0

This question already has an answer here:

Sorry I am not a native English speaker but in an English language country.

My colleague was singing and just to kid her I said:

Whom you are singing for

(I wanted to say to her, for who she is singing this song) but I'm not sure if my use was correct or not.

marked as duplicate by tchrist, Andrew Leach, MetaEd, TrevorD, Matt E. Эллен Jul 29 '13 at 12:15

This question has been asked before and already has an answer. If those answers do not fully address your question, please ask a new question.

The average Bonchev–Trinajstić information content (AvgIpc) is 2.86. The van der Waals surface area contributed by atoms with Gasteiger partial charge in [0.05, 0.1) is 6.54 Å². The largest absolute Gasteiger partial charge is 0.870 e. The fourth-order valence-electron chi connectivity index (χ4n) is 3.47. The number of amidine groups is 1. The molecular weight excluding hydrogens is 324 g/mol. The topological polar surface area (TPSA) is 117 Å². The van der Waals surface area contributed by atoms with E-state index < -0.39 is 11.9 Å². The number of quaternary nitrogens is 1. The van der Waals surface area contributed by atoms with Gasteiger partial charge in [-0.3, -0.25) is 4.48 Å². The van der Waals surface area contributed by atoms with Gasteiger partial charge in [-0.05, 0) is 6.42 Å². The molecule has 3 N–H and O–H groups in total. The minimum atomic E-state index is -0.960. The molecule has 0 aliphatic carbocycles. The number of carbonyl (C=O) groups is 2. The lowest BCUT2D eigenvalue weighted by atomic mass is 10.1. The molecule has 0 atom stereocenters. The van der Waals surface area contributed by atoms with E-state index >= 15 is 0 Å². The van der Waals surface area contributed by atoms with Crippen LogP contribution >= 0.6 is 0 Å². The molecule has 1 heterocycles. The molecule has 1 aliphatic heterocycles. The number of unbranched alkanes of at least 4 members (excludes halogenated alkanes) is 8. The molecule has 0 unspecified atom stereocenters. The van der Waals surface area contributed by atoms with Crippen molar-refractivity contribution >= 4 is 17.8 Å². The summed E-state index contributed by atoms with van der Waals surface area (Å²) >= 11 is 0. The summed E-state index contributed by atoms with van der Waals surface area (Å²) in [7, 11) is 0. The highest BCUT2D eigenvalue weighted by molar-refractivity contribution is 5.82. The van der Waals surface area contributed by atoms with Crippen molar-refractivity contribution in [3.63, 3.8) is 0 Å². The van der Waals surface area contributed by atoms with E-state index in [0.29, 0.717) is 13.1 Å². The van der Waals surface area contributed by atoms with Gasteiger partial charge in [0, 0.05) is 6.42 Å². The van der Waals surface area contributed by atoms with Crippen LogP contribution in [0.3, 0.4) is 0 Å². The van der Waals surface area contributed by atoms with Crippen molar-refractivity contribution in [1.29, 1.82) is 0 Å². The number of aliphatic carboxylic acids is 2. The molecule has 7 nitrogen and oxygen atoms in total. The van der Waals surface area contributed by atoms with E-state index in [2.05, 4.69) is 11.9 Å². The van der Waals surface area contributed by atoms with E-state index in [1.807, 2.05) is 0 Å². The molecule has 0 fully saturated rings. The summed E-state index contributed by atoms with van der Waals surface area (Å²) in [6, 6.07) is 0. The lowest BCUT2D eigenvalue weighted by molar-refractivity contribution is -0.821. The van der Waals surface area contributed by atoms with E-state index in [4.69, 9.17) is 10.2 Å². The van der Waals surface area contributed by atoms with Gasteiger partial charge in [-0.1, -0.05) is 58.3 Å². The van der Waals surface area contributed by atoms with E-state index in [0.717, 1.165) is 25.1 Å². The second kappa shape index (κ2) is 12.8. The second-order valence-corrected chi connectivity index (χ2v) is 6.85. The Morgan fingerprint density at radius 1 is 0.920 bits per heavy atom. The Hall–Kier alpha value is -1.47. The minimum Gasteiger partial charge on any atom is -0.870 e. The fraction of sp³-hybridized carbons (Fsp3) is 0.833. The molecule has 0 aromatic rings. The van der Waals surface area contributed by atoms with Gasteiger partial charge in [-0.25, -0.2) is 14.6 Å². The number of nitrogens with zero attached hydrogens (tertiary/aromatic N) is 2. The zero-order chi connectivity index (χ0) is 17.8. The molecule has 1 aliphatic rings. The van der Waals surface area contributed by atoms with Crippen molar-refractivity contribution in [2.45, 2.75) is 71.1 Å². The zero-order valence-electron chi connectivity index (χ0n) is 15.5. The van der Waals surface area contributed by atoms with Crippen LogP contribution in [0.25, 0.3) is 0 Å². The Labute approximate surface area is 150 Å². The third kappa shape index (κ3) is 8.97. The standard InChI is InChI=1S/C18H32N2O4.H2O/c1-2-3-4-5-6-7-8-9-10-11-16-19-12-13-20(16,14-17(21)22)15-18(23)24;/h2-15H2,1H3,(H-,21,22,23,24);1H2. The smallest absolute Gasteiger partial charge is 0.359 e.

• 1
    "Whom are you singing for?" would more clearly ask a question, whereas your wording is declarative instead of inquisitive. "For whom are you singing?" would be equally correct, with a slightly different emphasis. – Pieter Geerkens Jul 29 '13 at 4:54
  • 2
    Read the answers to this question: What's the rule for using "who" and "whom" correctly? – Mari-Lou A Jul 29 '13 at 5:13
  • Whom are you singing for? is neither good colloquial English nor good formal written English. Nobody uses whom unless they are impersonating someone important, and nobody doing that would ever strand a preposition. – John Lawler Jul 29 '13 at 16:58